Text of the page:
One constant in every process plant is the high number and diversity of valves that control the flow of feedstock, products and service liquids and gases. The ergonomic issues associated with the design, operation and maintenance of valves include:

  • Physical stress to open and close them

  • Potential for injuries and subsequent related costs

  • Lack of access to process critical valves

  • Difficulty to remove and replace them

  • Potential for process upsets when valves cannot be operated in the time required

A comprehensive program was developed for a major US refinery to assess the musculoskeletal risk associated with manually operated valves, then to rank each valve according to the risk each poses to plant operators and maintenance technicians.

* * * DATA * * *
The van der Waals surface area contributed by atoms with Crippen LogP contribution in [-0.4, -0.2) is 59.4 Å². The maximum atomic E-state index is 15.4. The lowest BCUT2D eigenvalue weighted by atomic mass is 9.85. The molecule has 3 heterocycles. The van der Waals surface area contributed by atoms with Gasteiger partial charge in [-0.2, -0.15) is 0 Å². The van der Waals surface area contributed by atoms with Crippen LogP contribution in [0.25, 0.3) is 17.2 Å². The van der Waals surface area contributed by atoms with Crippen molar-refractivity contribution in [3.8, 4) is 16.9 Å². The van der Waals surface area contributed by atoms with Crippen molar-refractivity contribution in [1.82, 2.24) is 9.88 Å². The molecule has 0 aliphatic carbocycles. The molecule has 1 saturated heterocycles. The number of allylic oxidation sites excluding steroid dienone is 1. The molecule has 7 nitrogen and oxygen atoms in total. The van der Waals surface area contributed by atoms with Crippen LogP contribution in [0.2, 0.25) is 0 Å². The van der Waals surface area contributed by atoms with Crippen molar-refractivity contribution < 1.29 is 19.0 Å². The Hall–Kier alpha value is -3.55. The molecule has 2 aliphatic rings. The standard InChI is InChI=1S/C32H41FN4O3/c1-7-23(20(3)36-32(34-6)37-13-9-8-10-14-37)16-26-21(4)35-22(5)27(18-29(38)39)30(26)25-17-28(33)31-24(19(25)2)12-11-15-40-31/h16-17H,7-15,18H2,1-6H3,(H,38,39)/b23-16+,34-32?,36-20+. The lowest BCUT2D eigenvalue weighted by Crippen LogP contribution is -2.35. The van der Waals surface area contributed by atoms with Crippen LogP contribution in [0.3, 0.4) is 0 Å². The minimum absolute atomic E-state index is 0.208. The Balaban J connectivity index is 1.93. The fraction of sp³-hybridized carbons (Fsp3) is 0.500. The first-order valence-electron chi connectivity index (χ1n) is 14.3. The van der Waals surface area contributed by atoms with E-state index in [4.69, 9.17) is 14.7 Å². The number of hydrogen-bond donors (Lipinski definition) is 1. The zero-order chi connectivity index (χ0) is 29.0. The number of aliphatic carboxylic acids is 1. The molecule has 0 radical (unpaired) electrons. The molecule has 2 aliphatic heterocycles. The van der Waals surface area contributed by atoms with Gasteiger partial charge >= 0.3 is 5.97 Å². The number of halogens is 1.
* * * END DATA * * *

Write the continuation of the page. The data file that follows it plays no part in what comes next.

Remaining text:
Clearly, valve repair and replacement is expensive. So, the cost-effective approach was to assess only those valves that are critical to plant operation.

Analysis summaries and recommendations for improvement were provided to plant management for the top fifteen high-risk valves. Examples of recommendations are provided herein. It was also recommended that as the valves are repaired, modified or replaced, the assessment process is repeated to demonstrate how much musculoskeletal risk is reduced.

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